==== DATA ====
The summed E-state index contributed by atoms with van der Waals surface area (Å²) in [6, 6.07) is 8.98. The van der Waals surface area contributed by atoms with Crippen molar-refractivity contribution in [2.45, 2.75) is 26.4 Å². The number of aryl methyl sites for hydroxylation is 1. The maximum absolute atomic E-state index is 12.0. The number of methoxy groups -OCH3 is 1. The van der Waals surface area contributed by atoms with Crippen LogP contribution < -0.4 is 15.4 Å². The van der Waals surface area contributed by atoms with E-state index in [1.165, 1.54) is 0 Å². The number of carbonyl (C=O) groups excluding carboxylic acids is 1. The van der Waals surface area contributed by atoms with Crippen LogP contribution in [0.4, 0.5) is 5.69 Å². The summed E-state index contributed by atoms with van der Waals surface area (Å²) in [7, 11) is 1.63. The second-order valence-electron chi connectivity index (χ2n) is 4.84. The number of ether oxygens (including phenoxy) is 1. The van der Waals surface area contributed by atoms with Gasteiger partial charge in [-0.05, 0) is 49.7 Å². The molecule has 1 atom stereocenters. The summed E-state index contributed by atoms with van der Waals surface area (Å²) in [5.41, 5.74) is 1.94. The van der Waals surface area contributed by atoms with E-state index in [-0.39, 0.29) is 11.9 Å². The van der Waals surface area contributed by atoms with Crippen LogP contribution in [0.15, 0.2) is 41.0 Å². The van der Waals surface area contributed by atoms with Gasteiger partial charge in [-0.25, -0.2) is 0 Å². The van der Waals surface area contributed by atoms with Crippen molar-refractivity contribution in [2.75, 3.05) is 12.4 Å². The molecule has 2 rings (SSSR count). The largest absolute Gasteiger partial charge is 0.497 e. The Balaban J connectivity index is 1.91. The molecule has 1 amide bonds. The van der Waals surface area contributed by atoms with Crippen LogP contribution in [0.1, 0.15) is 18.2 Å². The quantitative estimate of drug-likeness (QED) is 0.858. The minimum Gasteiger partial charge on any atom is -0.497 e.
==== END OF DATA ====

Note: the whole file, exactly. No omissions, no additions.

The summed E-state index contributed by atoms with van der Waals surface area (Å²) in [6, 6.07) is 8.98. The van der Waals surface area contributed by atoms with Crippen molar-refractivity contribution in [2.45, 2.75) is 26.4 Å². The number of aryl methyl sites for hydroxylation is 1. The maximum absolute atomic E-state index is 12.0. The number of methoxy groups -OCH3 is 1. The van der Waals surface area contributed by atoms with Crippen LogP contribution < -0.4 is 15.4 Å². The van der Waals surface area contributed by atoms with E-state index in [1.165, 1.54) is 0 Å². The number of carbonyl (C=O) groups excluding carboxylic acids is 1. The van der Waals surface area contributed by atoms with Crippen LogP contribution in [0.4, 0.5) is 5.69 Å². The summed E-state index contributed by atoms with van der Waals surface area (Å²) in [7, 11) is 1.63. The second-order valence-electron chi connectivity index (χ2n) is 4.84. The number of ether oxygens (including phenoxy) is 1. The van der Waals surface area contributed by atoms with Gasteiger partial charge in [-0.05, 0) is 49.7 Å². The molecule has 1 atom stereocenters. The summed E-state index contributed by atoms with van der Waals surface area (Å²) in [5.41, 5.74) is 1.94. The van der Waals surface area contributed by atoms with E-state index in [-0.39, 0.29) is 11.9 Å². The van der Waals surface area contributed by atoms with Crippen LogP contribution in [0.15, 0.2) is 41.0 Å². The van der Waals surface area contributed by atoms with Gasteiger partial charge in [-0.25, -0.2) is 0 Å². The van der Waals surface area contributed by atoms with Crippen molar-refractivity contribution in [2.75, 3.05) is 12.4 Å². The molecule has 2 rings (SSSR count). The largest absolute Gasteiger partial charge is 0.497 e. The Balaban J connectivity index is 1.91. The molecule has 1 amide bonds. The van der Waals surface area contributed by atoms with Crippen LogP contribution in [0.1, 0.15) is 18.2 Å². The quantitative estimate of drug-likeness (QED) is 0.858. The minimum Gasteiger partial charge on any atom is -0.497 e.